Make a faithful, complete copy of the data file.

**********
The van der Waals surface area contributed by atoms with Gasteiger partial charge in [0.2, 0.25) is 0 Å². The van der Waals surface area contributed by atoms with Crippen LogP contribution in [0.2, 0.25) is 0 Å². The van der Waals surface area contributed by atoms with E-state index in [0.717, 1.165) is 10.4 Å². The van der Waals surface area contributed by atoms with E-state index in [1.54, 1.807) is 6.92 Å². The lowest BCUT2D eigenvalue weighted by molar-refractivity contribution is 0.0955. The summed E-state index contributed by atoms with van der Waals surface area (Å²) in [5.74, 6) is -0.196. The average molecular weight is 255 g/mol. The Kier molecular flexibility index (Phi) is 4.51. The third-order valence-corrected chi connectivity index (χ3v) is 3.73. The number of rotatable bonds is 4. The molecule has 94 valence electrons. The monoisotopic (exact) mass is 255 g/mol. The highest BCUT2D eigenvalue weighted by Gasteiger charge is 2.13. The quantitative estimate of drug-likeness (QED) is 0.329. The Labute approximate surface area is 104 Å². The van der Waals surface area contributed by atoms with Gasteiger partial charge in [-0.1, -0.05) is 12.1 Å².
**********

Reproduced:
The van der Waals surface area contributed by atoms with Gasteiger partial charge in [0.2, 0.25) is 0 Å². The van der Waals surface area contributed by atoms with Crippen LogP contribution in [0.2, 0.25) is 0 Å². The van der Waals surface area contributed by atoms with E-state index in [0.717, 1.165) is 10.4 Å². The van der Waals surface area contributed by atoms with E-state index in [1.54, 1.807) is 6.92 Å². The lowest BCUT2D eigenvalue weighted by molar-refractivity contribution is 0.0955. The summed E-state index contributed by atoms with van der Waals surface area (Å²) in [5.74, 6) is -0.196. The average molecular weight is 255 g/mol. The Kier molecular flexibility index (Phi) is 4.51. The third-order valence-corrected chi connectivity index (χ3v) is 3.73. The number of rotatable bonds is 4. The molecule has 94 valence electrons. The monoisotopic (exact) mass is 255 g/mol. The highest BCUT2D eigenvalue weighted by Gasteiger charge is 2.13. The quantitative estimate of drug-likeness (QED) is 0.329. The Labute approximate surface area is 104 Å². The van der Waals surface area contributed by atoms with Gasteiger partial charge in [-0.1, -0.05) is 12.1 Å².